Friday, 16 September 2016

Ivy Bees

On my way to the shops on Wednesday and I noticed hundreds of solitary bees zig zagging back and forth just above the ground in a front garden. The grass was very closely mowed.
The buzz from the bees was quite loud. I noticed that the bees were also present in three adjacent gardens with similar gardens.

I went home for my camera and took a few pics. I later identified the bees at Ivy bee (confirmed by BWARS - Bees Wasps Ants Recording Society).
These solitary bees have a single flight period, September and possibly as late as November when the weather is warm. This coincides with their preferred pollination source - Ivy.
This bee was first seen in the UK in 2001 (Dorset) and was described as new to science in 1993.

I returned to see if they were still their yesterday and they were just as active. Ivy Bees are mining bees making nest tunnels, in this case, in the soil beneath the lawn.

I checked today and even though it had been raining and quite windy, a few of the bees were still evident

Short video clip below 

Sunday, 11 September 2016

Hedgehog rescue Portslade

Driving to visit my mum and we had not gone far when we saw a small hedgehog crossing the road - thankfully the car opposite had stopped to let it crossed.
We pulled over and I we went to check on the hedgehog which was on the verges side. I stood between it and the road to encourage the hedgehog to toddle off into one of the nearby gardens.



It seemed quite happy on the verge. While it was active during the day, it did seem to be healthy and behaving normally. Maybe the recent dry hot weather has made it difficult for the hog to find enough food.




It then started to make its way back towards the road and so I carefully picked it up and it rolled into a ball.



We decided it was best to find somewhere to put it safely - and after knocking on two doors and di not get an answer we got a reply. A gentleman was more than pleased for us to put the hedgehog in his back garden and told us he already had two adult hedgehogs that visited his garden in the evening.




Hopefully the hedgehog will stand a better chance there away from the busy road but still in an area that was familiar - because sadly hedgehogs are on the decline.


Pictures taken by my daughter with her mobile phone

Monday, 18 July 2016


It’s that time of year when the flying ants take to the sky, new queens and males on their nuptial flight.  

 

The Royal Society of Biology (formerly the Society of Biology) have been running a flying ant survey in collaboration with the University of Gloucestershire between 2012 and 2014 and I have provided my records for this survey.  As with 2015, this year, the survey is more informal but society is keen to receive reports, find out more at https://www.rsb.org.uk/get-involved/biologyweek/flying-ant-survey
The main flying ant nuptial flight in and around my garden took place on 18th July.


The main nest on our rockery 


Smaller nest in our front garden

A small nest under the pavement just outside our garden. 

As always many were eaten by birds including gulls that catch them, on the wing and also pick them of the ground. Some become entangled in spider webs before they get far from the ground.

The nuptial flight this year is earlier than last year which took place 31st July and 2nd   August

Friday, 8 July 2016

garden wildlife update

Phew! what a busy year and apologies for the fact there have not been any posts since March. This has been due to working on a nature reserve in Lewes Sussex - a former railway yard that has now become a community environmental hub in the form of a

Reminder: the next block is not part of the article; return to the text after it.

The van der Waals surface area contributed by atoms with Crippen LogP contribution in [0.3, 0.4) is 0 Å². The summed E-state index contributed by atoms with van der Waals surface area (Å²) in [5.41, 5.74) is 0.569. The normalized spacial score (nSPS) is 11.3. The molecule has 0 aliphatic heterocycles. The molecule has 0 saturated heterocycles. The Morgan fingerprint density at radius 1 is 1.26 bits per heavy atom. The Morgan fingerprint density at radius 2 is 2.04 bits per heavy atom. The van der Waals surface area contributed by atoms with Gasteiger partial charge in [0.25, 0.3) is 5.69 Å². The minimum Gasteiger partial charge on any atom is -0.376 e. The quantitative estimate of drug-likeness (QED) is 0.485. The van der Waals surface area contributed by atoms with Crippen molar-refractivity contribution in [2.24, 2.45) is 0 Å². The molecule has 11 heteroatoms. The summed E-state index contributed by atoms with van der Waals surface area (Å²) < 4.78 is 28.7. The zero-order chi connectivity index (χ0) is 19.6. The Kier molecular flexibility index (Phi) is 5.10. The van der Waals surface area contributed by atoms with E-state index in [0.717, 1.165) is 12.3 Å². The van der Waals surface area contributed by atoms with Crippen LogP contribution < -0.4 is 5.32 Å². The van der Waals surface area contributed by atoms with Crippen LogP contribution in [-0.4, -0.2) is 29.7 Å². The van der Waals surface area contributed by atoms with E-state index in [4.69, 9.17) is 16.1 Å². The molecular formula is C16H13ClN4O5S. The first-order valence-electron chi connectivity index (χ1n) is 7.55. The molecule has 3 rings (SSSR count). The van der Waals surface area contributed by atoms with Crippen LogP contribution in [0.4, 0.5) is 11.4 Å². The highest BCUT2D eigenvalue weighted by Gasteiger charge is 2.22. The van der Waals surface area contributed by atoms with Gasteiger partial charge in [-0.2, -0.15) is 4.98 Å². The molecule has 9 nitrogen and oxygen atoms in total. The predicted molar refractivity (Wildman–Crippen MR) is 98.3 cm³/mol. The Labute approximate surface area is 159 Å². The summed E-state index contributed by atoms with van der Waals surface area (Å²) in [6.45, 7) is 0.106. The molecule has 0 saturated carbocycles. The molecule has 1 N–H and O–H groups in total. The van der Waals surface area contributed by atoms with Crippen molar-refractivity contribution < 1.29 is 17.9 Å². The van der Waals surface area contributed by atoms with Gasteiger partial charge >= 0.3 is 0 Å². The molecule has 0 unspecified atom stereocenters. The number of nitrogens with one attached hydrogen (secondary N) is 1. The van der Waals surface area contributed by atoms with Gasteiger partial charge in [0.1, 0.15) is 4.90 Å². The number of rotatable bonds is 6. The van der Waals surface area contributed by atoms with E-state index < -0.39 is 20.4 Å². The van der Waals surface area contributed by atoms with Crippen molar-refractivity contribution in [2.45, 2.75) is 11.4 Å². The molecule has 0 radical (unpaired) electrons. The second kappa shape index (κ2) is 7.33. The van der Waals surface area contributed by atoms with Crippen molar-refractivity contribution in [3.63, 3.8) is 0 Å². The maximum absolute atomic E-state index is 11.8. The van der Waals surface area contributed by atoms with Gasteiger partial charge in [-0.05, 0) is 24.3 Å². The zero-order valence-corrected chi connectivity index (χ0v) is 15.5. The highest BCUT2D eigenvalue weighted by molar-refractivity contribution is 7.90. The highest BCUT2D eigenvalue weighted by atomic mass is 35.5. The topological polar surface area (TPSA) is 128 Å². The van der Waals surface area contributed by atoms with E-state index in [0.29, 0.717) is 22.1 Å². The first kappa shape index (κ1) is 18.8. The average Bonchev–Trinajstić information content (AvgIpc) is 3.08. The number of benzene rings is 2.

Local Nature Reserve served by an innovative community building.



There is a small woodland, winterbourne stream, reed bed, ditches, water meadows and two ponds. The project I have been working on, as lead field teacher and lead freshwater biologist, called Railway Land Live can be seen here  http://www.railwaylandlive.org/ and you can also ready my nature posts tab 'places to think' for the project.


Meanwhile, in my garden, the tadpoles have now turned to frogs and lots more. Bees are busy visiting the garden, red mason bees have again nested in our bee hotel. Not many birds around at the moment as they are elsewhere rearing young etc - but will return last summer to autumn.


The swifts are gain nesting in the roof space of the house next door. Hering gull chicks are beginning to wander causing commotion as their parents try to defend them against any possible perceived danger.

Saturday, 19 March 2016

Bee activity

The warmer weather has seen an increase in bee activity in my garden.


In particular on the grape hyacinth which are very common in our garden. They have been visited by hoverfly and honey bees (below)








I even saw my first queen buff tailed bumble bee, also visiting the grape hyacinth and also a dandelion flower

I have also seen male and female hairy footed bees

Monday, 7 March 2016

Protecting frog spawn from the cold weather

As you will know from an earlier post, the frog spawn laid in my pond back in early February suffered from being frozen at the surface.

Since then many more frogs have returned to the pond and there is now lots of frog spawn.
In cold weather, I lay a black bag carefully over the spawn near the edge of the pond and it is enough to keep the water and spawn from freezing

Saturday, 5 March 2016

Peacock butterfly

The first peacock butterfly in my garden this year. It was actively flying around before I manage to get his photo as it rested on a bag of garden rubbish (waiting to be recycled).
Peacock butterflies hibernate in the winter. They hibernate because of a lack of food (flowering plants also become dormant) and warmth, butterflies are cold blooded.

When the butterflies are dormant, their bodies use very little energy.